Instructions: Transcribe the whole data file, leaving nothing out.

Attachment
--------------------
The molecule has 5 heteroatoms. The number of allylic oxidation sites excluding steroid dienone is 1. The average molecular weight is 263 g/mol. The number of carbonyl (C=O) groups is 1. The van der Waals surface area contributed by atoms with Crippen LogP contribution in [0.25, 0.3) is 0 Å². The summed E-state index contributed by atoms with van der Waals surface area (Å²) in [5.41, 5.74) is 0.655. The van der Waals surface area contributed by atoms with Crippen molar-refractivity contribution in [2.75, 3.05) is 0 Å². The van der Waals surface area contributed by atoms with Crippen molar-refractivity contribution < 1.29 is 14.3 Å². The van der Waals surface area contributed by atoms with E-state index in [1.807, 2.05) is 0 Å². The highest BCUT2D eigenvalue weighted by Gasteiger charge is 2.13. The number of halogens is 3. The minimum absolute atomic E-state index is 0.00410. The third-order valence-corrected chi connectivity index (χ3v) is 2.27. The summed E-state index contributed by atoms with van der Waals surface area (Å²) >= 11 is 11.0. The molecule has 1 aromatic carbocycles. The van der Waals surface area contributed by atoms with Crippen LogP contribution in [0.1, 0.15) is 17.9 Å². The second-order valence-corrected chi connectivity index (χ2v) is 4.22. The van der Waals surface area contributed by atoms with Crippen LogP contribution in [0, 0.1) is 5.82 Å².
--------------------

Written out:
The molecule has 5 heteroatoms. The number of allylic oxidation sites excluding steroid dienone is 1. The average molecular weight is 263 g/mol. The number of carbonyl (C=O) groups is 1. The van der Waals surface area contributed by atoms with Crippen LogP contribution in [0.25, 0.3) is 0 Å². The summed E-state index contributed by atoms with van der Waals surface area (Å²) in [5.41, 5.74) is 0.655. The van der Waals surface area contributed by atoms with Crippen molar-refractivity contribution in [2.75, 3.05) is 0 Å². The van der Waals surface area contributed by atoms with Crippen molar-refractivity contribution < 1.29 is 14.3 Å². The van der Waals surface area contributed by atoms with E-state index in [1.807, 2.05) is 0 Å². The highest BCUT2D eigenvalue weighted by Gasteiger charge is 2.13. The number of halogens is 3. The minimum absolute atomic E-state index is 0.00410. The third-order valence-corrected chi connectivity index (χ3v) is 2.27. The summed E-state index contributed by atoms with van der Waals surface area (Å²) >= 11 is 11.0. The molecule has 1 aromatic carbocycles. The van der Waals surface area contributed by atoms with Crippen LogP contribution in [0.1, 0.15) is 17.9 Å². The second-order valence-corrected chi connectivity index (χ2v) is 4.22. The van der Waals surface area contributed by atoms with Crippen LogP contribution in [0, 0.1) is 5.82 Å².